We can find out how much work or energy needs to be added to an orbiting mass so that it lands at a new orbit with a different orbital radius, provided we know the new and old orbital radii and the mass of the planet it's orbiting: $$E_1 + W = E_2 $$ where $E_1 = U_1 + K_1 $ , $E_2 = U_2 + K_2$, and $W$ is the work or energy required.

If we suppose that the energy required is added as kinetic energy, that the orbital path of the mass is circular, and that the velocity is given only in the direction pointing outside of the circle (in a right angle to the current velocity, which is tangent to the circular path of the mass), how do we find out how much velocity needs to be added?

  • $\begingroup$ energy conservation $\endgroup$ Commented Jan 27, 2022 at 13:30
  • $\begingroup$ Applying more velocity at right angles to the current velocity is an extremely inefficient way to move to a higher orbit, and regardless of how you want to move your spacecraft, you cannot go from a lower circular orbit to a higher circular orbit without at least two impulses, because your starting orbit and your destination orbit do not intersect. $\endgroup$
    – notovny
    Commented Jan 27, 2022 at 14:21
  • $\begingroup$ I should have clarified that I'm studying this at the high school physics level right now, so I don't know what an impulse is. I'm just not sure how I would go about finding the velocity in this way, regardless of how efficient it is @notovny $\endgroup$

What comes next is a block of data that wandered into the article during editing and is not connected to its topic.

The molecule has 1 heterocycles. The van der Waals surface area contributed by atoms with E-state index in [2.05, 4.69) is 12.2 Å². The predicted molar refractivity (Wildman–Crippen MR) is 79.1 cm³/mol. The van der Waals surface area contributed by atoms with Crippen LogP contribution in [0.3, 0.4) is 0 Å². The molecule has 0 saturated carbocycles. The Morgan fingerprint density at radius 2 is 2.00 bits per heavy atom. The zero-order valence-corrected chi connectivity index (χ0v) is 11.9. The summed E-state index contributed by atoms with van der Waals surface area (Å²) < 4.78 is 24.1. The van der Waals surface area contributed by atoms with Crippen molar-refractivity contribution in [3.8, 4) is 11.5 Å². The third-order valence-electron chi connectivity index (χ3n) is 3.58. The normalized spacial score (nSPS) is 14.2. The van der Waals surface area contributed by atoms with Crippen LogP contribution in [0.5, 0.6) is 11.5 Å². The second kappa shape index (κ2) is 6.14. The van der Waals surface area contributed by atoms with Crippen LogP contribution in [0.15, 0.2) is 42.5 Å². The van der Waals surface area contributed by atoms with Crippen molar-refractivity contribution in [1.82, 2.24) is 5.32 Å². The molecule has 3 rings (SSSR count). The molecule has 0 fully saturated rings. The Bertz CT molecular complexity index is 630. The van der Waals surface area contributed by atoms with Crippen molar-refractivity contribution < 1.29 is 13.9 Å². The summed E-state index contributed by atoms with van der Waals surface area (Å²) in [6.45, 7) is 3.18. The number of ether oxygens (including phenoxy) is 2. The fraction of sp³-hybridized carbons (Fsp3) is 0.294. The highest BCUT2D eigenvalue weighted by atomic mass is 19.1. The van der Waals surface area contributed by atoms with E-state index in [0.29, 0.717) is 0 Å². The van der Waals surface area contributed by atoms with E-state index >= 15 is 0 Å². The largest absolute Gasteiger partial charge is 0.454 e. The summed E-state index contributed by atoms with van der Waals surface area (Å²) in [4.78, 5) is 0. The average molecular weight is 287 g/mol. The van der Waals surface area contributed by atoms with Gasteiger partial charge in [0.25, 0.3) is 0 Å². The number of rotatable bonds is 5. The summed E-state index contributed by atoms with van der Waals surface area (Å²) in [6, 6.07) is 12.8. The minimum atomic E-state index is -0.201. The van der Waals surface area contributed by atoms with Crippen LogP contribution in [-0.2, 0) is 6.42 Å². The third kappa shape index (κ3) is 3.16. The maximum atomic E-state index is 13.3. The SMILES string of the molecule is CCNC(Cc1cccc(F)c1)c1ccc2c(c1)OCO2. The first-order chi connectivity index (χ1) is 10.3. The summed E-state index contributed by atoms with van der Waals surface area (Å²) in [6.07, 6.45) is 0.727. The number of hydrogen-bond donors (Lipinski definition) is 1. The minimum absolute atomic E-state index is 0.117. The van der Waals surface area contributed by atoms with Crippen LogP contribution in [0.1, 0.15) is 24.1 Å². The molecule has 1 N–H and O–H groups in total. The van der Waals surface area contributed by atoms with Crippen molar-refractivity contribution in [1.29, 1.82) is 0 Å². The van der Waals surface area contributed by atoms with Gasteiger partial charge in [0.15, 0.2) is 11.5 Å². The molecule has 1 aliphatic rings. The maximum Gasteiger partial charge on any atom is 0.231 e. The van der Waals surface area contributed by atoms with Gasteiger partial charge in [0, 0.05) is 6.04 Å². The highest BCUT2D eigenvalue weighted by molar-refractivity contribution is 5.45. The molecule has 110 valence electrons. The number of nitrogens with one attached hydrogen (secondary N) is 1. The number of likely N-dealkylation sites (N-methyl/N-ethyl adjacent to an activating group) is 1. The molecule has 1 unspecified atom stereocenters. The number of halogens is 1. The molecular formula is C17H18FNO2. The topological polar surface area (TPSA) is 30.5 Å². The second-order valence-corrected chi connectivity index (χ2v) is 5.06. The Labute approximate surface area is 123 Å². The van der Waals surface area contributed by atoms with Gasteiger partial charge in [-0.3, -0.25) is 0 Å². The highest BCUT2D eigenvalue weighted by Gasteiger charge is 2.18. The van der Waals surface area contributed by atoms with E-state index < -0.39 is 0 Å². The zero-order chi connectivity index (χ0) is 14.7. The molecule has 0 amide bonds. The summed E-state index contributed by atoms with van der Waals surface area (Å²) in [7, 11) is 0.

– Orian
    Commented Jan 27, 2022 at 14:26
  • $\begingroup$ @BullyMaguire fixed, thank you $\endgroup$
    – Orian
    Commented Jan 27, 2022 at 14:26
  • $\begingroup$ As notovny said, using a right angle is a bad idea. The minimum energy solution uses thrusts in line with the craft's current velocity, as described in R. W. Bird's answer. See en.wikipedia.org/wiki/Hohmann_transfer_orbit But see here for what happens with a right angle burn: physics.stackexchange.com/q/677465/123208 $\endgroup$
    – PM 2Ring
    Commented Jan 27, 2022 at 16:58

1 Answer 1


For a mass in orbit around a much larger body, the total energy is (1/2)m$v^2$ - GMm/r. (The potential energy reference is at very large (r).) Conservation of energy gives the change in (v). In practice, to go up, you increase the horizontal speed to go into an elliptical orbit which reaches the desired radius. Then you increase the speed (which has now dropped) again to make the new orbit circular.


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